Meanwhile, remove the beet/chard leaves from the cold water and drain in a colander. Chop the leaves coarsely into 2-inch squares and set aside. In a large sauté pan, add 2 tablespoons canola oil and place on medium heat. Add 1/2 cup chopped shallots and 2 tablespoons sliced garlic to the pan and cook until soft. Add the chopped chard stems and quartered beets and cook for 5 minutes. Add all of the leaves along with 1/4 cup white wine and 1 tablespoon cider vinegar. Season with 1/4 teaspoon red pepper flakes, 2 teaspoons salt and 1 teaspoon pepper.
Turn the heat up high and toss the ingredients together until the leaves are wilted, about 5 minutes. Remove the beets and greens to a serving platter and boil the remaining liquid down before pouring it over the vegetables. Garnish with a little horseradish on the side if desired.
Quinoa & Brown Rice Entrée Salad
Bring 1 quart of water to boil in each of two separate saucepans. Add 1 cup brown rice to one pan and 1 cup quinoa to the other. Let them cook (like pasta) at high heat, stirring every few minutes. The rice will take about 45 minutes to cook and the quinoa about 25. When tender, drain each and combine in a large bowl.
Slice 1 red onion and sauté in 1 tablespoon olive oil until soft, and set aside. Combine in a bowl 1/2 cup orange juice, 1 tablespoon lemon juice, 1 tablespoon minced garlic, 2 teaspoons salt and 1 teaspoon pepper. Whisk in 1/4 cup extra virgin olive oil and set aside.
Toast 1 cup of pistachio nuts in a dry sauté pan and add to the rice/quinoa mixture. Finely slice 4 scallions and add to the mixture. Add the sautéed red onions along with the dressing. Dice 1 cup dried apricots and add to the mixture along with the zest of 1 orange. Peel the orange and cut into small segments for garnish. Check for seasoning and serve.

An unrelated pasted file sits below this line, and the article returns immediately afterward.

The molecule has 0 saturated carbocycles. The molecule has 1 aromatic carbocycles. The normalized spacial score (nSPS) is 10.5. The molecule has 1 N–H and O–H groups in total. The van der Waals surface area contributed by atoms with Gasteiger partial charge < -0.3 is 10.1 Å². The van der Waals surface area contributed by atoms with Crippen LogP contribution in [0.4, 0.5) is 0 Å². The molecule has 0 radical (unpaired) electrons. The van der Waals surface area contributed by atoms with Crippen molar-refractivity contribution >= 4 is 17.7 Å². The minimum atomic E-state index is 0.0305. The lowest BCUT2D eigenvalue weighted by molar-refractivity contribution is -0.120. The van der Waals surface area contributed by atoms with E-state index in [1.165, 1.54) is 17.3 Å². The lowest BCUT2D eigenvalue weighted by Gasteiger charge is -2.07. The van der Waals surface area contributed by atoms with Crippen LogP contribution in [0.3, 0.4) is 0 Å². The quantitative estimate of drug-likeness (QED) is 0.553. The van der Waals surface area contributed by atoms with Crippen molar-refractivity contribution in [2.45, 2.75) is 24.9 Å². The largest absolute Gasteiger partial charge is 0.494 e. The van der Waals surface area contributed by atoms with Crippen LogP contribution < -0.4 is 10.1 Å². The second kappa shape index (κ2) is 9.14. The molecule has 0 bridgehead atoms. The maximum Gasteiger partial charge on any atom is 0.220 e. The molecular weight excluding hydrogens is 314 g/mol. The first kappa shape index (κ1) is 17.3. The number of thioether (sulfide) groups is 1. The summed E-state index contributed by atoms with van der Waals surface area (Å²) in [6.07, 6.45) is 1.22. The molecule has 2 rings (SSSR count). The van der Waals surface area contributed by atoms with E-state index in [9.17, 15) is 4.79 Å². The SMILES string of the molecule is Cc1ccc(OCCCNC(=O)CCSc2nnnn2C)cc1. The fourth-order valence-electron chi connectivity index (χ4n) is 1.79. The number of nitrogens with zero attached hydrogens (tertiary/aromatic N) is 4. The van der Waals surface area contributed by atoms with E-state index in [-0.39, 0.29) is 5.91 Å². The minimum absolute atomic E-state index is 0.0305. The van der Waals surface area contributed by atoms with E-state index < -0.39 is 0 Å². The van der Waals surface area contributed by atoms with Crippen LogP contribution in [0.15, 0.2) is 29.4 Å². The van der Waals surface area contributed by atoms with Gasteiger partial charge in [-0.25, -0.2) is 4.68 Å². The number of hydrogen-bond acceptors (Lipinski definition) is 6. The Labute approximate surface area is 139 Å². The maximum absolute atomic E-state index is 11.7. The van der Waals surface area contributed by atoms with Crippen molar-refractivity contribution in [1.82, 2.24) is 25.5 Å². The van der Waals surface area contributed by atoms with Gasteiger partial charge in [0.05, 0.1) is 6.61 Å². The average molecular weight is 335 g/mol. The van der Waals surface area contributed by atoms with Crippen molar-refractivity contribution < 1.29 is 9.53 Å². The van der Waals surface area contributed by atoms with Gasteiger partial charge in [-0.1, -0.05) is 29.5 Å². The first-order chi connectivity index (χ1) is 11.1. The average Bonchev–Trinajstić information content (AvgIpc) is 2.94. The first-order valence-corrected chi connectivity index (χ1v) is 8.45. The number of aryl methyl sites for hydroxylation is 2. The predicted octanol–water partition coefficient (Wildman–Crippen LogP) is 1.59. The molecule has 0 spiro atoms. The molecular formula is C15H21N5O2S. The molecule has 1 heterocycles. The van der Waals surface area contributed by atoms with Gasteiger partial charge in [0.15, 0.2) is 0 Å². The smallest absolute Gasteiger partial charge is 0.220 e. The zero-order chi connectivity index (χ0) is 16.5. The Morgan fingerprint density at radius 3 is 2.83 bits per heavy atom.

If desired, garnish the top with a sliced ripe avocado that has been tossed in lemon juice, and sprinkle with chopped cilantro.
Swiss Chard, Potato and Chickpea Stew
Soak 1 pound dried chickpeas overnight. Drain the soaked chickpeas and simmer in 2 quarts water until tender, about 45 minutes.
Remove the leaves from 2 large bunches of Swiss chard and wash in cold water; save the stems. Drain and chop the leaves coarsely and dice the stems, keeping them separate. Slice 1 pound of red potatoes, leaving the skins on.
In a large pot of boiling water, cook the chard stems for 2 minutes and add the chopped leaves. Cook 2 minutes and drain, plunging them into cold ice water to cool. Drain and set aside.
In a large sauté pan, add 2 tablespoons canola oil and turn up the heat. Add 1 sliced Spanish onion and cook for 3 minutes. Add the sliced potatoes and continue cooking until potatoes start to brown. Add 1 tablespoon minced garlic, 1 tablespoon paprika, 1 teaspoon turmeric, 1 tablespoon coarse salt and 1/2 teaspoon red pepper flakes.
Add the cooked chickpeas and the drained chard (squeeze out all liquid). Add 1 cup vegetable broth and cook, covered, until potatoes are tender. Check for seasoning and serve in bowls.
John Ross, a chef and author, has been an active part of the North Fork food and wine community for more than 35 years. Email: [email protected]